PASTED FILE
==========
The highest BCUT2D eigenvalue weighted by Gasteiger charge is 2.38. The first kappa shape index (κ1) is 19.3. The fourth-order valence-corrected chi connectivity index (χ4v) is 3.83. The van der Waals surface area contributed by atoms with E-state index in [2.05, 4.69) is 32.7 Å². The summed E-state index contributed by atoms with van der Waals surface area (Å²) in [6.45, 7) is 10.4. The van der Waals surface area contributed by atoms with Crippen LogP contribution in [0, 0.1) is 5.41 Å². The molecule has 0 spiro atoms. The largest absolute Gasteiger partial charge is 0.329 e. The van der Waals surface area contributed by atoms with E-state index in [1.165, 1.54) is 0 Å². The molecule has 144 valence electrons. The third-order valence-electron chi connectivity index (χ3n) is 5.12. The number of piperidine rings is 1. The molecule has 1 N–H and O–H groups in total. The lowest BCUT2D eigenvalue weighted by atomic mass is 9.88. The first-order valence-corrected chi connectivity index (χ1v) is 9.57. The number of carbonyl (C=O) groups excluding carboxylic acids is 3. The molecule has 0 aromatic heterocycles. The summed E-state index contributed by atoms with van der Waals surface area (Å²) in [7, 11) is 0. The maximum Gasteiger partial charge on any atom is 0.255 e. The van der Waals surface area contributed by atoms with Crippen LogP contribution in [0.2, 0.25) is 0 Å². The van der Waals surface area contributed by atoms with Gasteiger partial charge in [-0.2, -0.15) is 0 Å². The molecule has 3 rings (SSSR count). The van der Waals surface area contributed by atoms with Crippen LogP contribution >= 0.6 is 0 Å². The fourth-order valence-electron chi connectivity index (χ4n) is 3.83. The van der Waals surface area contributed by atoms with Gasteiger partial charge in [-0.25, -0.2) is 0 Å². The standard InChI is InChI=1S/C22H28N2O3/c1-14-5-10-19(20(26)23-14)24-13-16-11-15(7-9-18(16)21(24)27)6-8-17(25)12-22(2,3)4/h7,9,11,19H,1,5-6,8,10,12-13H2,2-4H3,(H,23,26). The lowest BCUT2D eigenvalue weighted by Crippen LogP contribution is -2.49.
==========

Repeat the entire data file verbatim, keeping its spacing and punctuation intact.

The highest BCUT2D eigenvalue weighted by Gasteiger charge is 2.38. The first kappa shape index (κ1) is 19.3. The fourth-order valence-corrected chi connectivity index (χ4v) is 3.83. The van der Waals surface area contributed by atoms with E-state index in [2.05, 4.69) is 32.7 Å². The summed E-state index contributed by atoms with van der Waals surface area (Å²) in [6.45, 7) is 10.4. The van der Waals surface area contributed by atoms with Crippen LogP contribution in [0, 0.1) is 5.41 Å². The molecule has 0 spiro atoms. The largest absolute Gasteiger partial charge is 0.329 e. The van der Waals surface area contributed by atoms with E-state index in [1.165, 1.54) is 0 Å². The molecule has 144 valence electrons. The third-order valence-electron chi connectivity index (χ3n) is 5.12. The number of piperidine rings is 1. The molecule has 1 N–H and O–H groups in total. The lowest BCUT2D eigenvalue weighted by atomic mass is 9.88. The first-order valence-corrected chi connectivity index (χ1v) is 9.57. The number of carbonyl (C=O) groups excluding carboxylic acids is 3. The molecule has 0 aromatic heterocycles. The summed E-state index contributed by atoms with van der Waals surface area (Å²) in [7, 11) is 0. The maximum Gasteiger partial charge on any atom is 0.255 e. The van der Waals surface area contributed by atoms with Crippen LogP contribution in [0.2, 0.25) is 0 Å². The van der Waals surface area contributed by atoms with Gasteiger partial charge in [-0.2, -0.15) is 0 Å². The molecule has 3 rings (SSSR count). The van der Waals surface area contributed by atoms with Crippen LogP contribution >= 0.6 is 0 Å². The fourth-order valence-electron chi connectivity index (χ4n) is 3.83. The van der Waals surface area contributed by atoms with Gasteiger partial charge in [-0.25, -0.2) is 0 Å². The standard InChI is InChI=1S/C22H28N2O3/c1-14-5-10-19(20(26)23-14)24-13-16-11-15(7-9-18(16)21(24)27)6-8-17(25)12-22(2,3)4/h7,9,11,19H,1,5-6,8,10,12-13H2,2-4H3,(H,23,26). The lowest BCUT2D eigenvalue weighted by Crippen LogP contribution is -2.49.